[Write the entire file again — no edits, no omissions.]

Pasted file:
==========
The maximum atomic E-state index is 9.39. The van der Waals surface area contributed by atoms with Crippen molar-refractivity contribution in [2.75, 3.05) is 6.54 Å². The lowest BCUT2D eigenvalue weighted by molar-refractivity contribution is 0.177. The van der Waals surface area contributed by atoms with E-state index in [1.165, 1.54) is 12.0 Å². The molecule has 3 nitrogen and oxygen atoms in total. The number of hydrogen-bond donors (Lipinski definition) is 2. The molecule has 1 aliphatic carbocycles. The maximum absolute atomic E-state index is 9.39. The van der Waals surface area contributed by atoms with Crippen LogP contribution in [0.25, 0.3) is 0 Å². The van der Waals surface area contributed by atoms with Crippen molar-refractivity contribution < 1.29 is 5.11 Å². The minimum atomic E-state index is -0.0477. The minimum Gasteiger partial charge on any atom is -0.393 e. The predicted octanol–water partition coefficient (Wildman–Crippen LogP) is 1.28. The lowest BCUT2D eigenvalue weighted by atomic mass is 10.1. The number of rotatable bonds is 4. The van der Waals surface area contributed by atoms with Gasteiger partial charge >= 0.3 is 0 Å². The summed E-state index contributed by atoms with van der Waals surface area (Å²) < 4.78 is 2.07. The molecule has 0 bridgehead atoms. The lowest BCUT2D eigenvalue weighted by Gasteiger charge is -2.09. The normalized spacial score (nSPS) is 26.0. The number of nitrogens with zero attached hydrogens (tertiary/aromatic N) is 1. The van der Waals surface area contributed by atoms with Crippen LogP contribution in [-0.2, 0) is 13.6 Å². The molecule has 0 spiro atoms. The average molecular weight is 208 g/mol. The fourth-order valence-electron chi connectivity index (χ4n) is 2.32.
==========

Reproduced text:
The maximum atomic E-state index is 9.39. The van der Waals surface area contributed by atoms with Crippen molar-refractivity contribution in [2.75, 3.05) is 6.54 Å². The lowest BCUT2D eigenvalue weighted by molar-refractivity contribution is 0.177. The van der Waals surface area contributed by atoms with E-state index in [1.165, 1.54) is 12.0 Å². The molecule has 3 nitrogen and oxygen atoms in total. The number of hydrogen-bond donors (Lipinski definition) is 2. The molecule has 1 aliphatic carbocycles. The maximum absolute atomic E-state index is 9.39. The van der Waals surface area contributed by atoms with Crippen LogP contribution in [0.25, 0.3) is 0 Å². The van der Waals surface area contributed by atoms with Crippen molar-refractivity contribution < 1.29 is 5.11 Å². The minimum atomic E-state index is -0.0477. The minimum Gasteiger partial charge on any atom is -0.393 e. The predicted octanol–water partition coefficient (Wildman–Crippen LogP) is 1.28. The lowest BCUT2D eigenvalue weighted by atomic mass is 10.1. The number of rotatable bonds is 4. The van der Waals surface area contributed by atoms with Gasteiger partial charge >= 0.3 is 0 Å². The summed E-state index contributed by atoms with van der Waals surface area (Å²) < 4.78 is 2.07. The molecule has 0 bridgehead atoms. The lowest BCUT2D eigenvalue weighted by Gasteiger charge is -2.09. The normalized spacial score (nSPS) is 26.0. The number of nitrogens with zero attached hydrogens (tertiary/aromatic N) is 1. The van der Waals surface area contributed by atoms with Crippen LogP contribution in [-0.2, 0) is 13.6 Å². The molecule has 0 spiro atoms. The average molecular weight is 208 g/mol. The fourth-order valence-electron chi connectivity index (χ4n) is 2.32.